10. J. B. Almeida and A. M. Garcia, “Theoretical calculation of a contact lens thickness designed to correct the eye’s monochromatic aberrations,” Optom. Vis. Sci. 82, 59–63 (2005). [PubMed]

]. Here, we utilize personalized modeling in computer simulations to predict clinical measurements. To validate the simulation result, the results were compared to experimental measurements of equivalent optical conditions. Validated ophthalmic simulations with personalized eye models make it possible to investigate accurately the instrument sensitivity using the clinic database without additional testing on real patients.

2. Photorefraction simulation

To investigate keratoconus detection using the PR technique, optical schematic eye models of individuals were constructed using ZemaxTM optical software (ZEMAX Development Corporation, Bellevue, WA, USA). The average optical parameters of human eyes were adopted from a wide-angle emmetropic eye model [13

13. R. Navarro, J. Santamaria, and J. Bescos, “Accommodation-dependent model of the human eye with aspherics,” J. Opt. Soc. Am. A 2, 1273–1281 (1985). [CrossRef] [PubMed]

]. Existing clinical data including the corneal topography and refraction prescription of five eyes with keratoconus and eight ametropic eyes were used for the individual eye modeling.

Keratonconus is a corneal disease where the cornea becomes thin and cannot sustain a normal shape. The corneal surface becomes distorted and irregularly shaped, leading to a loss of best corrected vision. Retinoscopy reveals a ‘scissor-reflex’ in these eyes of varying degrees. Scarring, straie (or folds) of the back surface of the cornea, and bullous keratopathy (bubbles of swelling in the cornea) may occur as the disease progresses and these can also be seen in the retinal reflex. Diagnosis is typically based on the clinical picture. In mild cases, the topographical map is irregular but the patient has no other clinical signs. In moderate cases, the patient may suffer loss of best corrected vision, show more astigmatism on topography, and have a thinned cornea based on ultrasound measurement. In severe cases, the best corrected vision is severely reduced, topography is highly irregular when obtainable, and the cornea may show signs of scarring, swelling, and/or stria.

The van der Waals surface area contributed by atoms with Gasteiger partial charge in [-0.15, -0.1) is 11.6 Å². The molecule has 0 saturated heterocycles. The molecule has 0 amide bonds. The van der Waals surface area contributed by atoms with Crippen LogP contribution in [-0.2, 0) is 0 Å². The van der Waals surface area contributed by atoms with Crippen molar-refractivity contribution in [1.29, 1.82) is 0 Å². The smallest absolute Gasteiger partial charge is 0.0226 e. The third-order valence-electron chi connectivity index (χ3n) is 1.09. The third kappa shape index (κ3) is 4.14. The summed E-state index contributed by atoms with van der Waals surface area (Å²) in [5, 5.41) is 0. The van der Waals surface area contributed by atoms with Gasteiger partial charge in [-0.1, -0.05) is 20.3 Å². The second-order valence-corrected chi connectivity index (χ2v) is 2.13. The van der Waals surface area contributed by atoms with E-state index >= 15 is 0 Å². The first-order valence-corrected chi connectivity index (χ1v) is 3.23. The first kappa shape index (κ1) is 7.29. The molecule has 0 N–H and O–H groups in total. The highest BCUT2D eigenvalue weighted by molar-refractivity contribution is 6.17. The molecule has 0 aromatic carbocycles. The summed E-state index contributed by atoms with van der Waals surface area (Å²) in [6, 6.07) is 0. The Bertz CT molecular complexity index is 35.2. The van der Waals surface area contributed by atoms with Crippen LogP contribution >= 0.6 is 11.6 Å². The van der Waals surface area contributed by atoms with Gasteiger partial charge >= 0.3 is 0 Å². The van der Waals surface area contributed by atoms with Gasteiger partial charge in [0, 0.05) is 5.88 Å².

For this study, clinical measurements for five patients with mild-to-moderate keratoconus were obtained. The anterior surface of the base eye model [13

13. R. Navarro, J. Santamaria, and J. Bescos, “Accommodation-dependent model of the human eye with aspherics,” J. Opt. Soc. Am. A 2, 1273–1281 (1985). [CrossRef] [PubMed]

] was replaced with the elevation map of corneal topography from a Humphrey Atlas system. After the corneal topography was measured and saved, the elevation files were exported using the external interface of the Humphrey MasterVue topography system. The elevation files were then used by a Matlab program to determine the missing corneal surface. The missing interior corneal surface elevation data was linear interpolated based on Delaunay triangulation techniques. The missing peripheral data was linearly extrapolated horizontally, vertically, and diagonally to neighboring nodes. The reconstructed corneal elevation results were then used by Zemax to reproduce the corneal surface for optical eye modeling. After the replacement of cornea surface, the individual model was modified to approach the refraction as found in the clinical record by manifest refraction. The aperture stop was set to 3 mm diameter (pupil about 3.4 mm) and the wavelength at 555 nm. The vitreous length was set to be a variable for iteration to produce the patients’ prescribed spherical equivalent refraction (SE). Minimization of RMS wavefront error was used as the merit function in the ZEMAX optimization.

After this optimization, the models’ SE were equivalent to the patients’ clinical data. The five normal myopic eyes (average spherical equivalence =-5.15 diopters) had an average axial length of 26.0 mm, three normal hyperopic patients (average spherical equivalence =+1.8 diopters) had an average axial length of 23.7 mm, and the 5 KC patients (all myopic with an average spherical equivalence =-3.5 diopters) had an average axial length of 24.6 mm. The average length for emmtropic eyes is 24 mm.